It's a good and valid question. Simply, it's about limiting the attack vectors. The more services you expose directly to the Internet, the greater the possibility that one of those services can be exploited. This isn't specifically about LMCE, but a general security practice. One or two doors are easier to secure than ten or twenty doors.
IT security is like layers on an onion; you have to keep peeling them away to get to the centre. You want to make it hard enough that 'they' move on to easier pickings.
Your LMCE login page doesn't currently track login attempts, and I'm willing to bet most people won't be looking through their Apache access logs to see if someone is running a dictionary attack. There are other web-based products like MythWeb and MediaTomb; how about them?
SSH is even riskier, especially if your password isn't strong or you're not using two-factor authentication (username, password, and a pre-shared key, token, or certificates). That's the first attack vector most will try; I regularly see port-scans against border devices, which are going after the SSH port (among others).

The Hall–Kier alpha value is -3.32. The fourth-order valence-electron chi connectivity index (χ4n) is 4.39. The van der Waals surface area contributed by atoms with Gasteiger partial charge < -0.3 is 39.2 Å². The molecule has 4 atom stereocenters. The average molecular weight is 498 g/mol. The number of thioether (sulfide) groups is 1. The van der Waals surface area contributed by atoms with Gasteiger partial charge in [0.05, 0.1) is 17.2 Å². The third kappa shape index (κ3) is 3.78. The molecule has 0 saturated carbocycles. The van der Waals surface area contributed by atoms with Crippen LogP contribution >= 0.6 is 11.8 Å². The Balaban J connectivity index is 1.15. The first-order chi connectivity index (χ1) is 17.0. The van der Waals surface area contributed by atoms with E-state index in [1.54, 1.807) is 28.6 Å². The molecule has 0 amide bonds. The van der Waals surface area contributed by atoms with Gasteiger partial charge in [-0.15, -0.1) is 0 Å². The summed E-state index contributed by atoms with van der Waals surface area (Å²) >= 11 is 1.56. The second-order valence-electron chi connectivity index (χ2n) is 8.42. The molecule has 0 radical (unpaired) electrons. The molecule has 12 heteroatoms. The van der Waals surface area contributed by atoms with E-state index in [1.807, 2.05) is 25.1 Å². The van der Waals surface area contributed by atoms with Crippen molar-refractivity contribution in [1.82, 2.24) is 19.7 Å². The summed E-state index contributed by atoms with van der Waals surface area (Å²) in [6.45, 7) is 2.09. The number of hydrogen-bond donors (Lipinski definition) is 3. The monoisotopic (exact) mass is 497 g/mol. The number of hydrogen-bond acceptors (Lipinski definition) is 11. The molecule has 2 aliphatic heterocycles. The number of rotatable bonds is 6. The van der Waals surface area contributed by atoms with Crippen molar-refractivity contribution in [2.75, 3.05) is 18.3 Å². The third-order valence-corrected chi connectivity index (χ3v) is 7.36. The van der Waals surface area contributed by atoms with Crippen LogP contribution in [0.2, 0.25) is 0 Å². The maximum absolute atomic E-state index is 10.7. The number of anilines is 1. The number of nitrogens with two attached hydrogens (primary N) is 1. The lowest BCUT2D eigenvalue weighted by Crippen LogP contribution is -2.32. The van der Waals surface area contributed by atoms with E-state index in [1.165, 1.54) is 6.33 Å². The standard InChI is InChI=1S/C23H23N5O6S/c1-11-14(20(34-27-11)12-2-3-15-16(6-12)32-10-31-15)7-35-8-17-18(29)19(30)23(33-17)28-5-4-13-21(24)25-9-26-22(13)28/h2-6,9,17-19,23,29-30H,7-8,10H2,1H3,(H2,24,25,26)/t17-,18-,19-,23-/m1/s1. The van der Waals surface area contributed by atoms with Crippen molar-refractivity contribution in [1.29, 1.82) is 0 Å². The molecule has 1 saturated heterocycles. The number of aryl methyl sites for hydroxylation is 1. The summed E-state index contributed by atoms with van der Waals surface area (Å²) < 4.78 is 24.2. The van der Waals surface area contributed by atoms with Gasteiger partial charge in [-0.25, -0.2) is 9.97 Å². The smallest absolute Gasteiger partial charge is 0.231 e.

Yes, there are ways to secure all those services and make them more resistant to attacks, but that does require advanced IT knowledge. LMCE's about making media and home automation "easier". While most that are perusing these forums are more technically inclined, LMCE's target audience is those less technically inclined, who wouldn't be able to implement those safeguards. Hence, the VPN makes it easier and safer.
In the case of Orbitors, I'm not sure if the traffic is SSL/TLS encrypted. So, if you were to expose those ports over the Internet, and were sending your alarm system PIN code * in the clear *, someone on the same network segment (like in the case of cable modems) could sniff that traffic, figure out what it meant, and then use a replay attack to disarm your system. Using the VPN means all that traffic is encrypted in the VPN tunnel, between your core and the end-device (the phone running QOrbiter).
Hope that explains things! IT security is a complex issue, so I tried to keep it simple...